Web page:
WSJ article on NSA data-mining

March 11, 2008

An article by Siobhan Gorman in today’s WSJ looks at the data-mining activities of the NSA in some detail (link via Slate’s Today’s Papers column).

Here are some highlights from the (very long) piece. I’ve bolded some parts for emphasis:

“NSA officials say the agency’s own investigations remain focused only on foreign threats, but it’s increasingly difficult to distinguish between domestic and international communications in a digital era, so they need to sweep up more information.”

“If a person suspected of terrorist connections is believed to be in a U.S. city — for instance, Detroit, a community with a high concentration of Muslim Americans — the government’s spy systems may be directed to collect and analyze all electronic communications into and out of the city.

“The NSA uses its own high-powered version of social-network analysis to search for possible new patterns and links to terrorism. The Pentagon’s experimental Total Information Awareness program, later renamed Terrorism Information Awareness, was an early research effort on the same concept, designed to bring together and analyze as much and as many varied kinds of data as possible. Congress eliminated funding for the program in 2003 before it began operating. But it permitted some of the research to continue and TIA technology to be used for foreign surveillance.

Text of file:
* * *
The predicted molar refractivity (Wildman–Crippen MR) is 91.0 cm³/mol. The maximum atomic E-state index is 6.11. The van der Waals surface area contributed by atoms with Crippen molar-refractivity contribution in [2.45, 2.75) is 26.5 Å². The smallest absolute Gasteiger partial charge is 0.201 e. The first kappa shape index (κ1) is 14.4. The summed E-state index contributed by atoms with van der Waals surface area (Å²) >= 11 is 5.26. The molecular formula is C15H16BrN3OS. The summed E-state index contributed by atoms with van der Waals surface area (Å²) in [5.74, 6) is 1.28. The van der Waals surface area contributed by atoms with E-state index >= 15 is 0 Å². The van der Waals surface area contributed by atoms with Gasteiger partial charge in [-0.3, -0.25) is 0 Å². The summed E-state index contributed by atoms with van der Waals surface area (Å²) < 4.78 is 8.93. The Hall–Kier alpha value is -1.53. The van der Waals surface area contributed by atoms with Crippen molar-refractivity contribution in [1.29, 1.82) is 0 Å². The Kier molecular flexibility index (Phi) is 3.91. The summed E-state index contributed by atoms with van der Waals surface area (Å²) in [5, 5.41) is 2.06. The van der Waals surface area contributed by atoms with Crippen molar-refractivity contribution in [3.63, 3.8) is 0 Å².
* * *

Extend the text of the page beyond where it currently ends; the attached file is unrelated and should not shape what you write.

Some of it was shifted to the NSA — which also is funded by the Pentagon — and put in the so-called black budget, where it would receive less scrutiny and bolster other data-sifting efforts, current and former intelligence officials said. “When it got taken apart, it didn’t get thrown away,” says a former top government official familiar with the TIA program.

My favorite spooky detail: the FBI maintains a telecommunications activity information database that it used to call “Carnivore.”

Update (Tuesday 9am): mcjoan over at DailyKos has a cogent detailed post on this story. She also offers some convincing arguments why this is yet another reason why the FISA legislation currently sought by the administration should be scrapped.


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